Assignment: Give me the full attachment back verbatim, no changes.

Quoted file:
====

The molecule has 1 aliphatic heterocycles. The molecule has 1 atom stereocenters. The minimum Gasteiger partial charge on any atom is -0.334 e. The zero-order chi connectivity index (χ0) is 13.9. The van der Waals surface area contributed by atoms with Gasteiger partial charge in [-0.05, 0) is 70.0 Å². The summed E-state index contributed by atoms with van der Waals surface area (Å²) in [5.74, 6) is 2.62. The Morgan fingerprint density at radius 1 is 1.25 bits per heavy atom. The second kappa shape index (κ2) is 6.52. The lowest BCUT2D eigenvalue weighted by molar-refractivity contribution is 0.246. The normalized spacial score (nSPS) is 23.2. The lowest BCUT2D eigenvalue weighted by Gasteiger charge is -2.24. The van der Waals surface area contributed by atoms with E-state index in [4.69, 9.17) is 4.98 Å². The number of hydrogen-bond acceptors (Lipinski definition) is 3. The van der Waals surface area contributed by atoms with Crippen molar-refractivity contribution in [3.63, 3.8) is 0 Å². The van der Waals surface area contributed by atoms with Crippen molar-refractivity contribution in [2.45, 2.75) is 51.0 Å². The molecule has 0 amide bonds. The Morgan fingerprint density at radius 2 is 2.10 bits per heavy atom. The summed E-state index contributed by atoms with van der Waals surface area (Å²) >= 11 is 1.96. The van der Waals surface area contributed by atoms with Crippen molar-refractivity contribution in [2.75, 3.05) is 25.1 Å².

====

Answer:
The molecule has 1 aliphatic heterocycles. The molecule has 1 atom stereocenters. The minimum Gasteiger partial charge on any atom is -0.334 e. The zero-order chi connectivity index (χ0) is 13.9. The van der Waals surface area contributed by atoms with Gasteiger partial charge in [-0.05, 0) is 70.0 Å². The summed E-state index contributed by atoms with van der Waals surface area (Å²) in [5.74, 6) is 2.62. The Morgan fingerprint density at radius 1 is 1.25 bits per heavy atom. The second kappa shape index (κ2) is 6.52. The lowest BCUT2D eigenvalue weighted by molar-refractivity contribution is 0.246. The normalized spacial score (nSPS) is 23.2. The lowest BCUT2D eigenvalue weighted by Gasteiger charge is -2.24. The van der Waals surface area contributed by atoms with E-state index in [4.69, 9.17) is 4.98 Å². The number of hydrogen-bond acceptors (Lipinski definition) is 3. The van der Waals surface area contributed by atoms with Crippen molar-refractivity contribution in [3.63, 3.8) is 0 Å². The van der Waals surface area contributed by atoms with Crippen molar-refractivity contribution in [2.45, 2.75) is 51.0 Å². The molecule has 0 amide bonds. The Morgan fingerprint density at radius 2 is 2.10 bits per heavy atom. The summed E-state index contributed by atoms with van der Waals surface area (Å²) >= 11 is 1.96. The van der Waals surface area contributed by atoms with Crippen molar-refractivity contribution in [2.75, 3.05) is 25.1 Å².